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Looking at Those Resolutions Halfway Through the Year

The same friend that prompted this post did a quarterly update on her own 2011 goals. Since we’re almost halfway through the year and it’s not likely I’ll be thinking that much about resolutions while on vacation, I figured I’d take a look at what I was thinking last December and see how I’ve done so far.

1. Reach My Goal Weight: Given that I’m down more than half the difference since last December, I’m going to cautiously say yes, I’m going to make this goal. The reason I’m being cautious is that I’m about to spend three weeks facing down some serious food challenges while in the UK. That picture to the left? That’s called an Ulster Fry. Apparently it’s not served just in Ulster but is likely to be a pretty good representation of a lot of the breakfasts we are likely to see. Forget about things like “High Tea” at Harrod’s or any of the other possible food options we’ll come across. Can you say “Cadbury Flake?” I have a lot of food memories of living in London, and I’m going to have to try to keep some of them just memories and resist trying to relive them.

2. Submit at Least Three Short Stories for Publication: Well, I didn’t say what kind of short stories, now did I? While it may seem like a cop-out to some folks, I am going to say work under my pen name qualifies. I’ve got one story out with the final edit being done for a site that publishes erotica. I’ve been told that it should be “up soon.” I’m thinking it will appear while I’m on vacation, but that’s okay. I’ve started another short story under the same name, and I will submit that to the same site in Mid-July. So, I’ve got one third of my goal accomplished, and am well on my way to 2/3. There’s one more short story just a single edit away from submission as well. I do believe that this goal is close to being in the bag.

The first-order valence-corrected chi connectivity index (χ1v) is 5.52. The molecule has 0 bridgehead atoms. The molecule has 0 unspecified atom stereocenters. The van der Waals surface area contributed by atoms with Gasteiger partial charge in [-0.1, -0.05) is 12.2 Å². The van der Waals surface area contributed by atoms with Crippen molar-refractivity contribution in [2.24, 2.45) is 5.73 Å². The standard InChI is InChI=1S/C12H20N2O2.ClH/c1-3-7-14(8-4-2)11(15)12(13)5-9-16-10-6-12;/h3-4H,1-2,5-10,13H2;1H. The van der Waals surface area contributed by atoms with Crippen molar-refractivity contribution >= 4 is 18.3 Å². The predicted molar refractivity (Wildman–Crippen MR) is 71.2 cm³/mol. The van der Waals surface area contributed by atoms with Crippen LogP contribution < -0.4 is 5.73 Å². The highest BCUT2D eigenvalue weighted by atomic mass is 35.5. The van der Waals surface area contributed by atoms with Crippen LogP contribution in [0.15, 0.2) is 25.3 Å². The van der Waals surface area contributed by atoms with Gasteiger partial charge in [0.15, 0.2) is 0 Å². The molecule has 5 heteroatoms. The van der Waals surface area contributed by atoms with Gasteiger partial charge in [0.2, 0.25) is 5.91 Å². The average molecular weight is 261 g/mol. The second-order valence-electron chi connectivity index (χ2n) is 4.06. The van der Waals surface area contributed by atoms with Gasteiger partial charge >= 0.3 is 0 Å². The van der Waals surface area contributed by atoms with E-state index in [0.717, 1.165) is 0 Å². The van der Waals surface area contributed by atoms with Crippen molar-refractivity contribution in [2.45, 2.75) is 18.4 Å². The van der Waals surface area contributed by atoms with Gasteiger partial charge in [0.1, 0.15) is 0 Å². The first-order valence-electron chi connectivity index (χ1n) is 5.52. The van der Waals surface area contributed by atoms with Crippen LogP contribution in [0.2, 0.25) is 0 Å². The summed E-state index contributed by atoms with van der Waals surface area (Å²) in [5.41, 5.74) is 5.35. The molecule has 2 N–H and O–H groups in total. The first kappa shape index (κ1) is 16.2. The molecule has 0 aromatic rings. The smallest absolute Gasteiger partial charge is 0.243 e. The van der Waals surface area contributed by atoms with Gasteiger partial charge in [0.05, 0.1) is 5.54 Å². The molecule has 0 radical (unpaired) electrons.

3. Actively Help and Support my Writing Group: Hmmmm…I wouldn’t say this is a complete fail, but I could be doing better at this. I have had the opportunity to have a story reviewed recently–the one that’s just an edit away from sending out. I’ve also been able to read some really good work from my group members. I’ve not been terribly good at helping with the organizing or calling to make reservations at the place we usually meet.

4. Read all My Book Group Books:I had to look at what the offerings were so far in 2011. In January, we read Never Cry Wolf, by Farley Mowat. That was an easy read. Got all the way through it happily. February’s pick, Plum Wine by Davis Gardner is still in a canvas tote that I took with us on a little family outing along the way. I started it, but…it just didn’t grab me. Huck Finn for March was clearly cheating. How many times have I read that book? Did I re-read it? Nope. I figured I’d read it at least four time if not more, I didn’t really need a refresher for the discussion that was finally cancelled after enough people were sick or otherwise busy. The Unlikely Disciple by Kevin Roose in April was one of the best picks of the year as far as I’m concerned. I read the whole thing, handed it off to both Margy and Dave who followed suit. It’s a fascinating read, and I’m looking forward to what Roose will do next. The Prime of Miss Jean Brodie by Muriel Spark was our final book, and it left me cold. As a matter of fact, I couldn’t stand this book. Granted, I picked it up and had my mind set on reading a regular sort of novel. If I had known that Spark is a post-modernist writer, I would have had an easier time of it. (Maybe. I’m not a fan of books without some sort of…story.) As it was, I lost patience with the prose and tossed it aside. Literally. My copy has a bent corner now. This resolution is clearly needing my attention. I have five more books this year that might bring up my score, so here’s hoping.

I have a bit of work to do across the board, but if I had met or exceeded all my goals half way through the year, I would have been under-reaching. If I’d said I would get that whole novel submitted, it would have been over-reaching. All in all…I’m thinking I’ve set a reasonable pace. Now, if I can just avoid too much take-away curry while in London…